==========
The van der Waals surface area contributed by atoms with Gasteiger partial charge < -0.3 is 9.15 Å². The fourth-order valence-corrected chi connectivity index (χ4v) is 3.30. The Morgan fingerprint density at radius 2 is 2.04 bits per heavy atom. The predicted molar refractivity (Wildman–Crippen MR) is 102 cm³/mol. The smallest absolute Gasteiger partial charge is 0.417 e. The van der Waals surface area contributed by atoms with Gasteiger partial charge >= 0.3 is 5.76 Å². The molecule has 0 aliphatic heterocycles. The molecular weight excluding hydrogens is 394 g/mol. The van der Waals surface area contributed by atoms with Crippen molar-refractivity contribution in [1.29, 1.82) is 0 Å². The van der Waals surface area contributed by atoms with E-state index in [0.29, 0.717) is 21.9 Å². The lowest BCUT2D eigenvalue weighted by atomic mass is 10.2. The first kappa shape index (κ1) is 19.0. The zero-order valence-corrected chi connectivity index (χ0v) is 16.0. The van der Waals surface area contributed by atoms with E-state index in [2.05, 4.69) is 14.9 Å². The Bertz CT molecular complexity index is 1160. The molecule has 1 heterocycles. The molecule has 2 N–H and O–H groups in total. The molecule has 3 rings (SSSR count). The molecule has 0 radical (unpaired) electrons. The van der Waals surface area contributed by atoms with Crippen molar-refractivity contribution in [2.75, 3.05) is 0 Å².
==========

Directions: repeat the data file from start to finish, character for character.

The van der Waals surface area contributed by atoms with Gasteiger partial charge < -0.3 is 9.15 Å². The fourth-order valence-corrected chi connectivity index (χ4v) is 3.30. The Morgan fingerprint density at radius 2 is 2.04 bits per heavy atom. The predicted molar refractivity (Wildman–Crippen MR) is 102 cm³/mol. The smallest absolute Gasteiger partial charge is 0.417 e. The van der Waals surface area contributed by atoms with Gasteiger partial charge >= 0.3 is 5.76 Å². The molecule has 0 aliphatic heterocycles. The molecular weight excluding hydrogens is 394 g/mol. The van der Waals surface area contributed by atoms with Crippen molar-refractivity contribution in [1.29, 1.82) is 0 Å². The van der Waals surface area contributed by atoms with E-state index in [0.29, 0.717) is 21.9 Å². The lowest BCUT2D eigenvalue weighted by atomic mass is 10.2. The first kappa shape index (κ1) is 19.0. The zero-order valence-corrected chi connectivity index (χ0v) is 16.0. The van der Waals surface area contributed by atoms with E-state index in [2.05, 4.69) is 14.9 Å². The Bertz CT molecular complexity index is 1160. The molecule has 1 heterocycles. The molecule has 2 N–H and O–H groups in total. The molecule has 3 rings (SSSR count). The molecule has 0 radical (unpaired) electrons. The van der Waals surface area contributed by atoms with Crippen molar-refractivity contribution in [2.75, 3.05) is 0 Å².